However, he would not rule out any eventual roll-out, saying: “It is important that we continue to innovate.”
Facial recognition has the potential to be the next privacy flashpoint. Google already uses the technology in its Picasa photo sharing service. This lets users tag some of the people in their photos and then searches through other albums to suggest other pictures in which the same faces appear.
I guess we can take Mark Zuckerberg’s word for it: the founder of Facebook does not hold his users in high regard. There seems to be quite a firestorm surrounding the recent privacy violations of this behemoth. Play at your own risk.
Loveable Facebook founder Mark Zuckerberg called his first few thousand users “dumb f*cks” for trusting him with their data, published IM transcripts show. Facebook hasn’t disputed the authenticity of the transcript.
The exchange apparently ran like this:
Zuck: Yeah so if you ever need info about anyone at Harvard
Zuck: Just ask.
Zuck: I have over 4,000 emails, pictures, addresses, SNS
[Redacted Friend’s Name]: What? How’d you manage that one?
Zuck: People just submitted it.
Zuck: I don’t know why.
Zuck: They “trust me”
Zuck: Dumb f*cks
The founder was then 19, and he may have been joking. But humour tells you a lot. Some might say that this exchange shows Zuckerberg was not particularly aware of the trust issue in all its depth and complexity.
Facebook is currently in the spotlight for its relentlessly increasing exposure of data its users assumed was private. This is nicely illustrated in the interactive graphic you can find here or by clicking the piccie to the right.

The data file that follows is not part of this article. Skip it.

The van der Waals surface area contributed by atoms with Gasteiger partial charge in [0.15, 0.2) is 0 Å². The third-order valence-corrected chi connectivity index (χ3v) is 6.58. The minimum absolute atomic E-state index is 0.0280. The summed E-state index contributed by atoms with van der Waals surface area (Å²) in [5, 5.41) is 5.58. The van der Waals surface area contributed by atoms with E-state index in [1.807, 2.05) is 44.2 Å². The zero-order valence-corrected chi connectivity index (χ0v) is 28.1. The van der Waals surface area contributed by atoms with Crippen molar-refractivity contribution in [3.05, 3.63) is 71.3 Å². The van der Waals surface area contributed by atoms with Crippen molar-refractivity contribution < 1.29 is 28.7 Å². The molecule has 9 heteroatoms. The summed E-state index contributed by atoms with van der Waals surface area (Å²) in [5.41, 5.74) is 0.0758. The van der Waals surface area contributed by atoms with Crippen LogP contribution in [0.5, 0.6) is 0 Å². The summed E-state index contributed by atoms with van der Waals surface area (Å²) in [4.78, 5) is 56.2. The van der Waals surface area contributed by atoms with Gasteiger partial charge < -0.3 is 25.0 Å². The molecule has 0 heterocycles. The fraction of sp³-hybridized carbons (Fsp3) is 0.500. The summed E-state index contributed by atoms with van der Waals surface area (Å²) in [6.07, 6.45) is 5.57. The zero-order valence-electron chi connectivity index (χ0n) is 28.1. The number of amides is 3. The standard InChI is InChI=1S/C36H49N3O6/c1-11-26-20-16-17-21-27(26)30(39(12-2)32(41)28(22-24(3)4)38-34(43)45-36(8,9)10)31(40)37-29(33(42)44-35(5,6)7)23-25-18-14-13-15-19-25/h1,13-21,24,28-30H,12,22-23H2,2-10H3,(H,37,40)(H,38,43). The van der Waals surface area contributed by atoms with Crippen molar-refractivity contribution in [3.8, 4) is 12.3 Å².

In turn, its fall from grace has made backers of the ‘social media’ bubble quite nervous. Many new white collar nonjobs created since the mid-Noughties depend on the commercial value of your output, and persona;l information. (Both are invariably donated for free).
But there’s a problem.
Much of the data created by Web2.0rrhea is turning out to be quite useless for advertisers – or anyone else. Marketeers are having a harder time justifying the expenditure in sifting through the Web 2.0 septic tank for the odd useful nugget of information.
Facebook’s data stash is regarded as something quite special. It’s authenticated against a real person, and the users tend to be over 35 and middle class – the ideal demographic for selling high value goods and services. In addition, users have so far been ‘sticky’ to Facebook, something quite exceptional since social networks fall out of fashion (Friends Reunited, Friendster) as quickly as they attract users.
Facebook also has something else going for it – ordinary users regard it as the natural upgrade to Hotmail. In fact, once the crap has been peeled away, there may not be much more to Facebook than the Yahoo! or Hotmail Address Book with knobs on: the contact book is nicely integrated, uploading photos to share easier, while everything else is gravy. Unlike tech-savvy users, many people remain loyal to these for years. ®